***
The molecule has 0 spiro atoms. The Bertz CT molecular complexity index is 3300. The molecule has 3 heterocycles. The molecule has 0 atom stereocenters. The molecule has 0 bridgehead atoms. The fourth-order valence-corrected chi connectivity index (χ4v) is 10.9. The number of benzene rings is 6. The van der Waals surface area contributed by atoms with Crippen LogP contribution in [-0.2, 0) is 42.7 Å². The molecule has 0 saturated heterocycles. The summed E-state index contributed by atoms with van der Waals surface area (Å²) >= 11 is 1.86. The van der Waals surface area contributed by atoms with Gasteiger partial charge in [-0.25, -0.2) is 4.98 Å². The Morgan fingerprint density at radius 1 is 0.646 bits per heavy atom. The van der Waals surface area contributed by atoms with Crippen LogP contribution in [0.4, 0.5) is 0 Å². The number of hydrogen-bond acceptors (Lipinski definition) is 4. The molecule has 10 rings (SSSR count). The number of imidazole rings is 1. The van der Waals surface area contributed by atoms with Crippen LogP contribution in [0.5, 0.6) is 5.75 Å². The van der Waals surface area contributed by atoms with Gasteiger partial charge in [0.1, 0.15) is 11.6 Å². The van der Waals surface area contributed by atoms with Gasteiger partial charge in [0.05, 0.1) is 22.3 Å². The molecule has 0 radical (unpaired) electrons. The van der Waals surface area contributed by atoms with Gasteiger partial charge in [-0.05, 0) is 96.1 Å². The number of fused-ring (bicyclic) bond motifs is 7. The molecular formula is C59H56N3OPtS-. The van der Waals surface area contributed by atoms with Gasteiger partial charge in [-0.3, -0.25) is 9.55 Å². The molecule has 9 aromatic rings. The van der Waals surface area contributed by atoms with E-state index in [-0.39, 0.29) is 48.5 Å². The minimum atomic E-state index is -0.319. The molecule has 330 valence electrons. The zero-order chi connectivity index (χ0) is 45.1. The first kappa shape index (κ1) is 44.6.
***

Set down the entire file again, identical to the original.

The molecule has 0 spiro atoms. The Bertz CT molecular complexity index is 3300. The molecule has 3 heterocycles. The molecule has 0 atom stereocenters. The molecule has 0 bridgehead atoms. The fourth-order valence-corrected chi connectivity index (χ4v) is 10.9. The number of benzene rings is 6. The van der Waals surface area contributed by atoms with Crippen LogP contribution in [-0.2, 0) is 42.7 Å². The molecule has 0 saturated heterocycles. The summed E-state index contributed by atoms with van der Waals surface area (Å²) >= 11 is 1.86. The van der Waals surface area contributed by atoms with Gasteiger partial charge in [-0.25, -0.2) is 4.98 Å². The Morgan fingerprint density at radius 1 is 0.646 bits per heavy atom. The van der Waals surface area contributed by atoms with Crippen LogP contribution in [0.4, 0.5) is 0 Å². The number of hydrogen-bond acceptors (Lipinski definition) is 4. The molecule has 10 rings (SSSR count). The number of imidazole rings is 1. The van der Waals surface area contributed by atoms with Crippen LogP contribution in [0.5, 0.6) is 5.75 Å². The van der Waals surface area contributed by atoms with Gasteiger partial charge in [0.1, 0.15) is 11.6 Å². The van der Waals surface area contributed by atoms with Gasteiger partial charge in [0.05, 0.1) is 22.3 Å². The molecule has 0 radical (unpaired) electrons. The van der Waals surface area contributed by atoms with Gasteiger partial charge in [-0.05, 0) is 96.1 Å². The number of fused-ring (bicyclic) bond motifs is 7. The molecular formula is C59H56N3OPtS-. The van der Waals surface area contributed by atoms with Gasteiger partial charge in [-0.3, -0.25) is 9.55 Å². The molecule has 9 aromatic rings. The van der Waals surface area contributed by atoms with E-state index in [-0.39, 0.29) is 48.5 Å². The minimum atomic E-state index is -0.319. The molecule has 330 valence electrons. The zero-order chi connectivity index (χ0) is 45.1. The first kappa shape index (κ1) is 44.6.